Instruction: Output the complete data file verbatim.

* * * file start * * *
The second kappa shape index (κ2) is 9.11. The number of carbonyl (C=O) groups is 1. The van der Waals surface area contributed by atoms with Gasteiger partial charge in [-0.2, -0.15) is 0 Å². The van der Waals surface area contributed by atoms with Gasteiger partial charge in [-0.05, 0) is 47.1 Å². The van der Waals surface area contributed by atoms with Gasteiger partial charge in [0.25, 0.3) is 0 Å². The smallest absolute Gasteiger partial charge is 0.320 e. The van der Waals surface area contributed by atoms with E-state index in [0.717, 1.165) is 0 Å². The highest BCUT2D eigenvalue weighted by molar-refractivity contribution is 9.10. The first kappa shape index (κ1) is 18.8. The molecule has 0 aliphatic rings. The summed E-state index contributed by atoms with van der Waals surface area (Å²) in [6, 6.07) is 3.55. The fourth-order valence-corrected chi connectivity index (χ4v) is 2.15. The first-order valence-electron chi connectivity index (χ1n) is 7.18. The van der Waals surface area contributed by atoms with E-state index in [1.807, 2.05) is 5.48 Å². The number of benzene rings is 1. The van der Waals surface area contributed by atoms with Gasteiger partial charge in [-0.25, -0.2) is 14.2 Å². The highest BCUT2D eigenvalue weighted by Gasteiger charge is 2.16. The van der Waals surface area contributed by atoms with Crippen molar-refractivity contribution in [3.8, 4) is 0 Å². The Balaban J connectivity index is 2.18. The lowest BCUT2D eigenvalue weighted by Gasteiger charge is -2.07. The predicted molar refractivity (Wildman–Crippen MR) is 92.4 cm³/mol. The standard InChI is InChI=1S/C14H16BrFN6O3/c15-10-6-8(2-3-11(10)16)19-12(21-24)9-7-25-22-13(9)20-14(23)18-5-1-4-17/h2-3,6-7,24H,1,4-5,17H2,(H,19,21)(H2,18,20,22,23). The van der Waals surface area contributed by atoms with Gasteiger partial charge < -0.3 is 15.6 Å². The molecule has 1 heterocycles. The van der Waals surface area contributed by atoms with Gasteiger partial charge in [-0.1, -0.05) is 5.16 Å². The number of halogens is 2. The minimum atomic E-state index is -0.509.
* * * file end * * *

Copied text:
The second kappa shape index (κ2) is 9.11. The number of carbonyl (C=O) groups is 1. The van der Waals surface area contributed by atoms with Gasteiger partial charge in [-0.2, -0.15) is 0 Å². The van der Waals surface area contributed by atoms with Gasteiger partial charge in [-0.05, 0) is 47.1 Å². The van der Waals surface area contributed by atoms with Gasteiger partial charge in [0.25, 0.3) is 0 Å². The smallest absolute Gasteiger partial charge is 0.320 e. The van der Waals surface area contributed by atoms with E-state index in [0.717, 1.165) is 0 Å². The highest BCUT2D eigenvalue weighted by molar-refractivity contribution is 9.10. The first kappa shape index (κ1) is 18.8. The molecule has 0 aliphatic rings. The summed E-state index contributed by atoms with van der Waals surface area (Å²) in [6, 6.07) is 3.55. The fourth-order valence-corrected chi connectivity index (χ4v) is 2.15. The first-order valence-electron chi connectivity index (χ1n) is 7.18. The van der Waals surface area contributed by atoms with E-state index in [1.807, 2.05) is 5.48 Å². The number of benzene rings is 1. The van der Waals surface area contributed by atoms with Gasteiger partial charge in [-0.25, -0.2) is 14.2 Å². The highest BCUT2D eigenvalue weighted by Gasteiger charge is 2.16. The van der Waals surface area contributed by atoms with Crippen molar-refractivity contribution in [3.8, 4) is 0 Å². The Balaban J connectivity index is 2.18. The lowest BCUT2D eigenvalue weighted by Gasteiger charge is -2.07. The predicted molar refractivity (Wildman–Crippen MR) is 92.4 cm³/mol. The standard InChI is InChI=1S/C14H16BrFN6O3/c15-10-6-8(2-3-11(10)16)19-12(21-24)9-7-25-22-13(9)20-14(23)18-5-1-4-17/h2-3,6-7,24H,1,4-5,17H2,(H,19,21)(H2,18,20,22,23). The van der Waals surface area contributed by atoms with Gasteiger partial charge < -0.3 is 15.6 Å². The molecule has 1 heterocycles. The van der Waals surface area contributed by atoms with Gasteiger partial charge in [-0.1, -0.05) is 5.16 Å². The number of halogens is 2. The minimum atomic E-state index is -0.509.